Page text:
Auto Service World
Feature   September 1, 2001   by Auto Service World

Market Feature: : 10 Tips On: Electric Fuel Pump Sales

Electric fuel pumps are nothing new to the aftermarket, but they continue to offer their challenges. Here are some things to think about that may help you improve your ability to serve this product category and your customers.

1) While you can’t stock all 1,000-plus fuel pump part numbers, you can still address the market effectively. Fewer than 200 numbers should give you 80% coverage in stock and a variety of suppliers offer consolidated listings that provide coverage at a reduced SKU count. In some cases, these can reduce six numbers to one. Likewise, bare fuel pump units are offered by manufacturers in addition to fully assembled units, which can also lessen inventory investment.

2) Inventory must be profiled with the market area and the trade customer in mind. As mentioned above, there are a number of ways to achieve the coverage you need with the investment you want, but care must be taken. It is possible, to have a higher theoretical coverage number by stocking bare units than complete pumps with a given dollar investment in inventory, but if your customers are inclined to opt for complete, application-specific units, you may find the lower cost fuel pump option sitting on your shelf more than you would like.

3) Dirt kills pumps and it is avoidable. A worn out pump may also be the victim of restricted fuel flow in the lines. Failure to replace clogged or kinked lines will not only result in an ineffective repair; it will also lead to early failure of the replacement pump. Contamination in the fuel is the main reason for pump failures and returns. Contamination downstream can be even more troublesome. Ensure that technicians know they should clean the system, including back flushing the lines and cleaning the tank, when a pump is being replaced as it will help reduce comebacks for them, too. Also, installing an additional in-line filter between the tank and the pump is often recommended.

4) Also, fuel strainers must be replaced any time a pump is replaced. Sometimes, especially if a bare pump assembly is being installed, an installer may be tempted to reuse the old strainer. This is a recipe for a comeback. The strainer is the only protection for contamination that an electric pump has. Once it has become plugged or contaminated, it is virtually impossible to clean. A contaminated strainer is frequently the cause for low pressure or flow in a fuel system. Also, it can cause the pump to draw more current, as much as 7 amps more, which will cause it to fail in a few weeks or less.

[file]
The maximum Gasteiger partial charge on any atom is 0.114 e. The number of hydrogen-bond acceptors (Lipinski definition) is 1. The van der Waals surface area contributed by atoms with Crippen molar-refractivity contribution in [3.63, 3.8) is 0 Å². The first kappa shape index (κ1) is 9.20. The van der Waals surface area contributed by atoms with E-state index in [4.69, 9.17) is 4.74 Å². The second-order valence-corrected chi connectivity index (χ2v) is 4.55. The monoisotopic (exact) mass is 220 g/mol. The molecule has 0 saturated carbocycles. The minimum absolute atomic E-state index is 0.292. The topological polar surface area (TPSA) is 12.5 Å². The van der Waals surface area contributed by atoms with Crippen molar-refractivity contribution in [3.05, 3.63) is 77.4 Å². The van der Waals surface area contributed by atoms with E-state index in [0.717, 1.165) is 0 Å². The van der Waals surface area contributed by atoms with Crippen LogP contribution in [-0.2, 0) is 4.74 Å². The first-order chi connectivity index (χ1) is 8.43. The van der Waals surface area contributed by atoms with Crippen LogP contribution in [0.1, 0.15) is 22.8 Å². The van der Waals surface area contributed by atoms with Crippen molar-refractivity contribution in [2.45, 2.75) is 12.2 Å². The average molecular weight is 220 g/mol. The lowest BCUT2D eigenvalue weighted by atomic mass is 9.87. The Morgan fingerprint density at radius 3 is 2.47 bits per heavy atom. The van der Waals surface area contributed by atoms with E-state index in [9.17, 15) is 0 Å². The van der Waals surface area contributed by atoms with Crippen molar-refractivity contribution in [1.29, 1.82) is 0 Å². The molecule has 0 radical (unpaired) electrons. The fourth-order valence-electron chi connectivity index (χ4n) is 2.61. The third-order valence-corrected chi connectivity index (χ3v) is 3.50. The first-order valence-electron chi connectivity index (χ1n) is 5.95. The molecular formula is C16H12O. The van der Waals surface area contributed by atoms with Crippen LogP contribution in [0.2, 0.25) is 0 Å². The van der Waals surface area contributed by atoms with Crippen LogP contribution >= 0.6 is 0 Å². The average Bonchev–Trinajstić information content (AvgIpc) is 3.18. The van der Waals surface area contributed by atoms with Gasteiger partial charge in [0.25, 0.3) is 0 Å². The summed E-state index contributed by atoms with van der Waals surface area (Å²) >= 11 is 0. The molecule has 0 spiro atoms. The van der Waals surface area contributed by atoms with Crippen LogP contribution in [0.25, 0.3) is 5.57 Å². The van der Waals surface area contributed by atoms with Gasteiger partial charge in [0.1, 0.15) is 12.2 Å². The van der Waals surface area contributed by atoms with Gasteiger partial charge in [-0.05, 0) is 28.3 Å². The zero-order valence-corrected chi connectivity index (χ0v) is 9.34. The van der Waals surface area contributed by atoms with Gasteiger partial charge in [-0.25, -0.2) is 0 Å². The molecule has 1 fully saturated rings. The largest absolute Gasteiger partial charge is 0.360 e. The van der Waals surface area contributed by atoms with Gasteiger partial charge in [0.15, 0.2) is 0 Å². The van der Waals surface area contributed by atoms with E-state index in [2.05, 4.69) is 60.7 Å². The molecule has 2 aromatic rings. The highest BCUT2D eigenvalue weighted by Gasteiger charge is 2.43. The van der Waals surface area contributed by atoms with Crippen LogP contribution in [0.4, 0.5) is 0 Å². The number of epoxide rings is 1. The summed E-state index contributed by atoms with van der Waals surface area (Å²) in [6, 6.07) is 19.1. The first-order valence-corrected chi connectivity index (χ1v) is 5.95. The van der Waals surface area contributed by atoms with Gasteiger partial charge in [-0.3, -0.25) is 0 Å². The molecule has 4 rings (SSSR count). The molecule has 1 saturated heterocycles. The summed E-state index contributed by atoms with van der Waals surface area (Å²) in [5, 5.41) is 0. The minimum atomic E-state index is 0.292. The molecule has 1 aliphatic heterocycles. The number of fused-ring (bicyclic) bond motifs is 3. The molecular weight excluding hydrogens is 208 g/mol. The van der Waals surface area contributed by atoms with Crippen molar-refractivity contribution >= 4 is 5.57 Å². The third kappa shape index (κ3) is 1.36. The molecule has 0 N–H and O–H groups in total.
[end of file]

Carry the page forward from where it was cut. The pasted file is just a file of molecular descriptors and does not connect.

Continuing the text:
5) This one’s not new, but it bears repeating. One of the classic causes of a non-functioning fuel pump, with no power in the circuit, is a tripped fuel pump safety switch. Generally, this problem is revealed as a no-start condition that has no apparent cause and has appeared without warning. Usually the car will arrive at a garage on a hook. Before ordering and installing a variety of components and going through numerous system checks, technicians faced with such a problem would be well advised to check for a safety switch. Designed to shut off the fuel pressure in case of a collision, these can sometimes be triggered by the slightest of bumps, from parking by “feel” or even tossing a bag of golf clubs in the trunk. It’s an easy check and worth the trouble.

6) Improper pump mounting or installing the strainer incorrectly can lead to noise or pump failure. Noisy pumps annoy car owners and can cause comebacks. Instructions need to be read and understood.

7) Incomplete fuel system diagnostics can lead to a pump replacement that is not required, or other components being replaced without fixing the problem. Technicians should not discount how other items, like the electrical system, relays, the pressure regulator, and fuel lines, can affect the pressure and volume reaching the engine.

8) A fuel pump must be able to provide sufficient pressure and flow (or volume) to the fuel injection system. If either specification is not met, the engine will not perform properly. Technicians must test for both or find they are searching in vain for a problem elsewhere.

9) Pumps can also be damaged during installation. Some in tank units are a tight fit and if force is used, the hanger assembly can be damaged, causing improper function of the pump or the fuel sender. A pump that sends the wrong signal to the fuel gauge can cause a very unhappy customer. If a pump is returned, check for physical damage.

10) Application errors are also a popular source for comebacks. This is understandable, considering that some vehicles may have multiple pumps listed, but whatever the cause the wrong pump will be returned with its accompanying customer relations consequences. Be meticulous when checking catalogs and get as much detail from the technician as possible to ensure they get the right pump the first time.

Print this page


Have your say:

Your email address will not be published. Required fields are marked *